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Steeped in Justice: Women's Tea Gathering for Energy Equity

By Adedamola Adebamiro and Kimberly Inegbe

To begin, we invited Black women from a variety of different locations in Atlanta, Georgia. We had participants from Buckhead, Bankhead, Decatur, and Marietta. We invited participants to join us to talk about Energy Justice over tea at Just Add Honey on the Atlanta Beltline. The recruitment process was not at all random. We wanted this event to be a safe space where participants could be vulnerable and freely discuss their experiences, so we decided to select our personal contacts for invitations. The discussion was truly enlightening as the participants shared their personal encounters with energy burden and environmental injustice. The participants shared a common demographic. All participants were West African, enabling a comprehensive exploration of energy burden and energy justice that extended beyond North American boundaries. We were able to compare cases of energy and environmental injustice present in West Africa with those observed here in Atlanta. 

The event kicked off with a brief introduction of the hosts and participants, then a short icebreaker activity where participants were asked to state one fun fact about themselves. Next, we gauged the knowledge of the participants on Energy Justice. Their knowledge varied, as some ladies were well versed with the topic, while others knew nothing about it and were eager to learn. We used this opportunity to educate our peers and share the knowledge we have acquired through the Girl Plus Environment Energy Justice Ambassador Program. The more we shared about the energy rate increase and disparity, the more eager our participants became to go out and share what they had learned. We also discussed actions that could be taken to make sure we do our part and lend our voice against energy injustice in our community. We educated the participants on the importance of staying aware of the latest developments on this topic, as the first step to truly making a change is staying informed. We also educated them on the necessity of spreading the word as it is crucial to let more people know about what is going on in their community regarding energy justice. We also encouraged our participants to actively speak out against energy and environmental injustices, wherever they come across such, and through any opportunity or avenue they might find, be it through signing petitions, attending the monthly Public Service Commision (PSC) and town hall meetings, sensitizing their contacts by letting them know how the issue directly affects us all and how it could potentially get worse if the issue is not tackled head-on.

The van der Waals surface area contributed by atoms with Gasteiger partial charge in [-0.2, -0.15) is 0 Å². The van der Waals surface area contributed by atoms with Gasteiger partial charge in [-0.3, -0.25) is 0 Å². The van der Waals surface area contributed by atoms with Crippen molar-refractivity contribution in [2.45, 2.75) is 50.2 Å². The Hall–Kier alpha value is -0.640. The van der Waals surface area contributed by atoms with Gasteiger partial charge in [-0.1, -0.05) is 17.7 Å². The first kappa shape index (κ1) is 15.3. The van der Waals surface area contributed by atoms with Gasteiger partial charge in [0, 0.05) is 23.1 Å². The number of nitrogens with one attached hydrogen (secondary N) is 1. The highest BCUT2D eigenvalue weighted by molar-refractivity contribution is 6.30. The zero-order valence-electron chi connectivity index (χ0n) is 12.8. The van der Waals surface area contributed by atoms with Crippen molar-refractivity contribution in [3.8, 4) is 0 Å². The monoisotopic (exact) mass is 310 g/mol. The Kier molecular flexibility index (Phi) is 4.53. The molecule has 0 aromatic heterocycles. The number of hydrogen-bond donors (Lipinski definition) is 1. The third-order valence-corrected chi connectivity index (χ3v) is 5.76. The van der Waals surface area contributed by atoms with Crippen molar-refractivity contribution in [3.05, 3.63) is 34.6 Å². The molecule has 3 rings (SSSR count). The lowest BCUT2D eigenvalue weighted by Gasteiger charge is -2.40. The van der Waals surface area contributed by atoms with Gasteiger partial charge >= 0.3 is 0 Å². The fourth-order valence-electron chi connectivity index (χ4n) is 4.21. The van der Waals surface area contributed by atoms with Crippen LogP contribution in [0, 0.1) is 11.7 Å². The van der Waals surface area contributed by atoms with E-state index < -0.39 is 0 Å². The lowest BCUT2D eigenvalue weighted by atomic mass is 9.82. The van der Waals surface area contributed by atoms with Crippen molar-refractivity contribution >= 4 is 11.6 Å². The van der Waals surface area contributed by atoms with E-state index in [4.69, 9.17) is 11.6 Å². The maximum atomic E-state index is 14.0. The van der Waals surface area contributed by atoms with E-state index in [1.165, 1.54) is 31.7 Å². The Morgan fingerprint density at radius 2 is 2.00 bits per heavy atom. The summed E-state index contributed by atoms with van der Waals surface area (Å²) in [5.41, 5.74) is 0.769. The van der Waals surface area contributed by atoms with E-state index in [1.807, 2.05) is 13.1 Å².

At the end of the conversation, our major ask to our participants was to make sure they  shared what they learned with their loved ones and acquaintances. We also passed out the infographics we had printed for the event so our participants could also pass them along or use them as conversation starters when they want to educate others about energy justice. Energy rate increase is something we can fight, and we were happy to share this fact with our friends. For refreshment, we had unique teas and delicious finger foods like scones, cookies, macarons, and croissants purchased at the venue. After we all ate, drank and socialized more, we brought the event to a close.

In conclusion, the outreach proved successful, leaving our participants with increased confidence in their understanding of energy justice. They are now more prepared than ever to share information and advance our mission towards attaining clean and affordable energy for all. 

Here are a few words from our participants about the program:

"One key thing I learnt in today's meeting is the importance of awareness, you can imagine I didn't have an idea about what was going on with the Georgia power thing and was always wondering why our light bill was always going up every other month, if only I was aware and had the information I got today, I'd have been better informed, so we have to play our part in getting people aware, spread the word, spread the information so more people can come to the light of what's going on."- Toluwanieyi

"Today's meeting broadened my knowledge on energy policy in Georgia and ways to lower energy bill. With this information, I am now well enlightened on what the energy policy in Georgia is all about and as well take measures on lowering my energy bill. When it comes to equitable energy policy, we as individuals have a role to play in advocating for equitable energy through actively participating in public hearings and petitions. There is the need for us to also create awareness on energy justice in order for individuals and groups to be educated and take action. It was an insightful discussion and I look forward to more of these events."- Erica

" I learned that we are being taken advantage of by Georgia power and it is very important that we speak up and take action. Awareness is very important" - Chineme

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